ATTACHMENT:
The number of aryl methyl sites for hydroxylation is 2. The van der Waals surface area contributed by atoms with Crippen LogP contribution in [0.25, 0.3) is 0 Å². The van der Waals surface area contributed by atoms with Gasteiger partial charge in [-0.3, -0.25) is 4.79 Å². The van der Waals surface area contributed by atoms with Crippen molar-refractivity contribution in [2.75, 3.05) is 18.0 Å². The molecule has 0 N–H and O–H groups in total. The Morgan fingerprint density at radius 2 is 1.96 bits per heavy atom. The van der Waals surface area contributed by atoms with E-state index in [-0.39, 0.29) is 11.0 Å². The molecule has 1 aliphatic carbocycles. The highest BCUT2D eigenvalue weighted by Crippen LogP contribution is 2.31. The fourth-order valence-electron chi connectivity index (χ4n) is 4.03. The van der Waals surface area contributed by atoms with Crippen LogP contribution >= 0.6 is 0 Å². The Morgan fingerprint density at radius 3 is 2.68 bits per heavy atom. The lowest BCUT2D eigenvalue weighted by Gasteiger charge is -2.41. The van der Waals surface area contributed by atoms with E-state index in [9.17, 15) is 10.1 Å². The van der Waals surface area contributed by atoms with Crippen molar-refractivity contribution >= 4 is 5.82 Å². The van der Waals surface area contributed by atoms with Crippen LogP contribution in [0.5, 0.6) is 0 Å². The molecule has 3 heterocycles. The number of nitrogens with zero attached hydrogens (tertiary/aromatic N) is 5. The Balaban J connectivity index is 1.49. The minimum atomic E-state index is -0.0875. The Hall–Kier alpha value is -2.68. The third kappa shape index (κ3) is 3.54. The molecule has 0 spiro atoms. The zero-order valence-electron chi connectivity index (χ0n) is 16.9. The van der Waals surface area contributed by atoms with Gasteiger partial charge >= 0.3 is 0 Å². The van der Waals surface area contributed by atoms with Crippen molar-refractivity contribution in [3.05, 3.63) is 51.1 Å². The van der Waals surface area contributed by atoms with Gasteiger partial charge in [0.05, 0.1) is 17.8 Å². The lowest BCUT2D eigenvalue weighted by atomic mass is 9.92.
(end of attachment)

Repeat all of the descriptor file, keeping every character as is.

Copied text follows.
The number of aryl methyl sites for hydroxylation is 2. The van der Waals surface area contributed by atoms with Crippen LogP contribution in [0.25, 0.3) is 0 Å². The van der Waals surface area contributed by atoms with Gasteiger partial charge in [-0.3, -0.25) is 4.79 Å². The van der Waals surface area contributed by atoms with Crippen molar-refractivity contribution in [2.75, 3.05) is 18.0 Å². The molecule has 0 N–H and O–H groups in total. The Morgan fingerprint density at radius 2 is 1.96 bits per heavy atom. The van der Waals surface area contributed by atoms with E-state index in [-0.39, 0.29) is 11.0 Å². The molecule has 1 aliphatic carbocycles. The highest BCUT2D eigenvalue weighted by Crippen LogP contribution is 2.31. The fourth-order valence-electron chi connectivity index (χ4n) is 4.03. The van der Waals surface area contributed by atoms with Crippen LogP contribution >= 0.6 is 0 Å². The Morgan fingerprint density at radius 3 is 2.68 bits per heavy atom. The lowest BCUT2D eigenvalue weighted by Gasteiger charge is -2.41. The van der Waals surface area contributed by atoms with E-state index in [9.17, 15) is 10.1 Å². The van der Waals surface area contributed by atoms with Crippen molar-refractivity contribution >= 4 is 5.82 Å². The van der Waals surface area contributed by atoms with Crippen LogP contribution in [0.5, 0.6) is 0 Å². The molecule has 3 heterocycles. The number of nitrogens with zero attached hydrogens (tertiary/aromatic N) is 5. The Balaban J connectivity index is 1.49. The minimum atomic E-state index is -0.0875. The Hall–Kier alpha value is -2.68. The third kappa shape index (κ3) is 3.54. The molecule has 0 spiro atoms. The zero-order valence-electron chi connectivity index (χ0n) is 16.9. The van der Waals surface area contributed by atoms with Gasteiger partial charge >= 0.3 is 0 Å². The van der Waals surface area contributed by atoms with Crippen molar-refractivity contribution in [3.05, 3.63) is 51.1 Å². The van der Waals surface area contributed by atoms with Gasteiger partial charge in [0.05, 0.1) is 17.8 Å². The lowest BCUT2D eigenvalue weighted by atomic mass is 9.92.